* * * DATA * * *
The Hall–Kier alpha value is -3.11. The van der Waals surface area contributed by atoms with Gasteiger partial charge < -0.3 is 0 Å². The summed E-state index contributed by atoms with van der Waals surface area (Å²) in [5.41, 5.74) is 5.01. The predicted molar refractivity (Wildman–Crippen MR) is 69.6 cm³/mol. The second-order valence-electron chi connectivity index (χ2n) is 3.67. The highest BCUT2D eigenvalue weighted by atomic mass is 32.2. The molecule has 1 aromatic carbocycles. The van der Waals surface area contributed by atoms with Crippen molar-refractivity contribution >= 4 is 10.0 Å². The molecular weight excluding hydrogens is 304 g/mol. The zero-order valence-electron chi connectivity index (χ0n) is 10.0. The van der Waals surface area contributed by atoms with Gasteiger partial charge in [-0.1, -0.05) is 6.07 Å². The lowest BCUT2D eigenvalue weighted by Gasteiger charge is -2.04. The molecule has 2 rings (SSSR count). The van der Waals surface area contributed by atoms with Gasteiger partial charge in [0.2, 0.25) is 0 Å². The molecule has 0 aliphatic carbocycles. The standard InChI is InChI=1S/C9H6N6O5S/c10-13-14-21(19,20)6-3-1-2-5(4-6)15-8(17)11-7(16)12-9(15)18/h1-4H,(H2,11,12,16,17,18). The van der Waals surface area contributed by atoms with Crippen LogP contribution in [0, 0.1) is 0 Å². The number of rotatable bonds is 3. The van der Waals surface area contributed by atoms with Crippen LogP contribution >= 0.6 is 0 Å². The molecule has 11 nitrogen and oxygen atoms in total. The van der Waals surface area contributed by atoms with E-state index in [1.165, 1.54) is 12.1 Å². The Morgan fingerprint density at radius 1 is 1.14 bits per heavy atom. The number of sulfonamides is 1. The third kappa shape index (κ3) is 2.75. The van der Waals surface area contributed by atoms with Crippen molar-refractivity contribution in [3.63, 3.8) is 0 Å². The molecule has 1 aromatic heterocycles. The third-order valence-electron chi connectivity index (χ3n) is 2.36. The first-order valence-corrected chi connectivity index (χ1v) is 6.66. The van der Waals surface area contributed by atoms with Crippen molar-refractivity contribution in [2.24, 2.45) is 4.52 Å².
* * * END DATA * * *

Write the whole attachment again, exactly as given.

The Hall–Kier alpha value is -3.11. The van der Waals surface area contributed by atoms with Gasteiger partial charge < -0.3 is 0 Å². The summed E-state index contributed by atoms with van der Waals surface area (Å²) in [5.41, 5.74) is 5.01. The predicted molar refractivity (Wildman–Crippen MR) is 69.6 cm³/mol. The second-order valence-electron chi connectivity index (χ2n) is 3.67. The highest BCUT2D eigenvalue weighted by atomic mass is 32.2. The molecule has 1 aromatic carbocycles. The van der Waals surface area contributed by atoms with Crippen molar-refractivity contribution >= 4 is 10.0 Å². The molecular weight excluding hydrogens is 304 g/mol. The zero-order valence-electron chi connectivity index (χ0n) is 10.0. The van der Waals surface area contributed by atoms with Gasteiger partial charge in [-0.1, -0.05) is 6.07 Å². The lowest BCUT2D eigenvalue weighted by Gasteiger charge is -2.04. The molecule has 2 rings (SSSR count). The van der Waals surface area contributed by atoms with Gasteiger partial charge in [0.2, 0.25) is 0 Å². The molecule has 0 aliphatic carbocycles. The standard InChI is InChI=1S/C9H6N6O5S/c10-13-14-21(19,20)6-3-1-2-5(4-6)15-8(17)11-7(16)12-9(15)18/h1-4H,(H2,11,12,16,17,18). The van der Waals surface area contributed by atoms with Crippen LogP contribution in [0, 0.1) is 0 Å². The number of rotatable bonds is 3. The van der Waals surface area contributed by atoms with Crippen LogP contribution >= 0.6 is 0 Å². The molecule has 11 nitrogen and oxygen atoms in total. The van der Waals surface area contributed by atoms with E-state index in [1.165, 1.54) is 12.1 Å². The Morgan fingerprint density at radius 1 is 1.14 bits per heavy atom. The number of sulfonamides is 1. The third kappa shape index (κ3) is 2.75. The van der Waals surface area contributed by atoms with Crippen molar-refractivity contribution in [3.63, 3.8) is 0 Å². The molecule has 1 aromatic heterocycles. The third-order valence-electron chi connectivity index (χ3n) is 2.36. The first-order valence-corrected chi connectivity index (χ1v) is 6.66. The van der Waals surface area contributed by atoms with Crippen molar-refractivity contribution in [2.24, 2.45) is 4.52 Å².